Posted by on May 21, 2013 - 2:05pm

Smoking can do more than make your teeth yellow. A study indicates smoking can make teeth go away. Researcher Xiaodan Mai of the University at Buffalo in New York found this in data on about 1,100 postmenopausal women. She compared periodontal disease or gum disease with caries or tooth decay as reasons for tooth loss.

Smoking is an important risk factor for tooth loss in older women.  “The more women smoked, the more likely they are to experience tooth loss due to periodontal disease. This pattern was not seen in tooth loss due to caries.”

Mai says tobacco has chemicals that are bad for periodontal health, and also fosters bacteria that are bad.

The study in the Journal of the American Dental Association was supported by the National Institutes of Health.

To learn more about the side effects of smoking, visit:

Source:  HHS HealthBeat, May 20, 2013


Posted by on March 3, 2013 - 7:57am

Are electronic toothbrushes better?  When I first started using an 'electric' toothbrush with an automated shut-off system,  it surprise me how long it ran (about 2 minutes per use).   I had gotten into the habit of brushing my teeth in 30 seconds or less during my morning rush to get to work.   So when I asked my dentist if the electric ones were 'better' she told me it probably had a lot to do with how long one brushed.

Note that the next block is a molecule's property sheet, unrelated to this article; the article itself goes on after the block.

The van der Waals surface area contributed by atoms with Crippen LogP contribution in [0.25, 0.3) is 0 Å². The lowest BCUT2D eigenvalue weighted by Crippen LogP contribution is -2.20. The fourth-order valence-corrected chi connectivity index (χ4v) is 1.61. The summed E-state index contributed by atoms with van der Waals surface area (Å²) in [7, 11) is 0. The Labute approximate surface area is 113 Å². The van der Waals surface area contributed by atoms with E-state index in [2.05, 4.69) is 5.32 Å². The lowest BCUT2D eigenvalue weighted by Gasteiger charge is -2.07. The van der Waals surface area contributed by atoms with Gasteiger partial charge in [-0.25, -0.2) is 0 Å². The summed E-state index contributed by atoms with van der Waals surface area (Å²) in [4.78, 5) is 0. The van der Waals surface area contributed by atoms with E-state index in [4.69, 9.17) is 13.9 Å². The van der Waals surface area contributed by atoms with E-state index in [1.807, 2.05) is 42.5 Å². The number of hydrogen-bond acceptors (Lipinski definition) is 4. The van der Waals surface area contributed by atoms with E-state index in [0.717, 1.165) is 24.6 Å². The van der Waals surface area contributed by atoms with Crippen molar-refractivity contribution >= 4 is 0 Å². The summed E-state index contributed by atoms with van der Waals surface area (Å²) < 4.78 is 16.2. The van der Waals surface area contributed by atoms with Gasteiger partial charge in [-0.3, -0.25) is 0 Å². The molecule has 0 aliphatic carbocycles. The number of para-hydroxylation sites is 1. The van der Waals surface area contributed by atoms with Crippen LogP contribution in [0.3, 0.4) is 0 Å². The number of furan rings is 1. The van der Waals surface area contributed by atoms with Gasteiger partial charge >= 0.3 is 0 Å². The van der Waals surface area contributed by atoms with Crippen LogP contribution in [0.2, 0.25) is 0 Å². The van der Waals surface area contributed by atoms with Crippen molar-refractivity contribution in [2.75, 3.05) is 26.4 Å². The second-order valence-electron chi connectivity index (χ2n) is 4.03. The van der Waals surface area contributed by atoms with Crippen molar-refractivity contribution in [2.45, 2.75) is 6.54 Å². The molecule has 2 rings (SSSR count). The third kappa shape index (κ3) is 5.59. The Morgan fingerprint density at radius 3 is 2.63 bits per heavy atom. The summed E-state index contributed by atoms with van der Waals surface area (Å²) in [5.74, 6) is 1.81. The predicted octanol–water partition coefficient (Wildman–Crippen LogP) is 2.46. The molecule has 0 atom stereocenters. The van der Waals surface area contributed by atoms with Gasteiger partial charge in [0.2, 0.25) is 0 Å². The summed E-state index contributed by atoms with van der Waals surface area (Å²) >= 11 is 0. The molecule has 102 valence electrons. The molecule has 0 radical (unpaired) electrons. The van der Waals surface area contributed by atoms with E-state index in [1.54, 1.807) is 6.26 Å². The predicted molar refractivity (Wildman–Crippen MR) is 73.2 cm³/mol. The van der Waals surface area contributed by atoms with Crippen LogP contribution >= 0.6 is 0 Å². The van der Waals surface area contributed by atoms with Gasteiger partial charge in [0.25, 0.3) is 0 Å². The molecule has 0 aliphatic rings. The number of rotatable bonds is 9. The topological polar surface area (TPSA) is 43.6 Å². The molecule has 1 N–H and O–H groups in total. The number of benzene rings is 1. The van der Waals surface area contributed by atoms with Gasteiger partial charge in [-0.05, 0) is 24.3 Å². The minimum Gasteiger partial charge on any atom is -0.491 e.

However, a new research paper was release this month in Clinical, Cosmetic and Investigational Dentistry, that studied this very question.  Dental health is ultimately related to the plaque that builds up on your teeth. When there is excessive plaque build-up, there is increased risk for caries and inflammatory gingival and periodontal disease.  Daily tooth brushing and using other oral hygiene aids is the best way to control plaque.  The researchers compared overall plaque scores for  manual vs. powered toothbrushing in a small randomized clinical trial.  They concluded that "powered toothbrushes offer an individual the ability to brush the teeth in a way that is optimal in terms of removing plaque and improving gingival health, conferring good brushing technique on all who use them, irrespective of manual dexterity or training."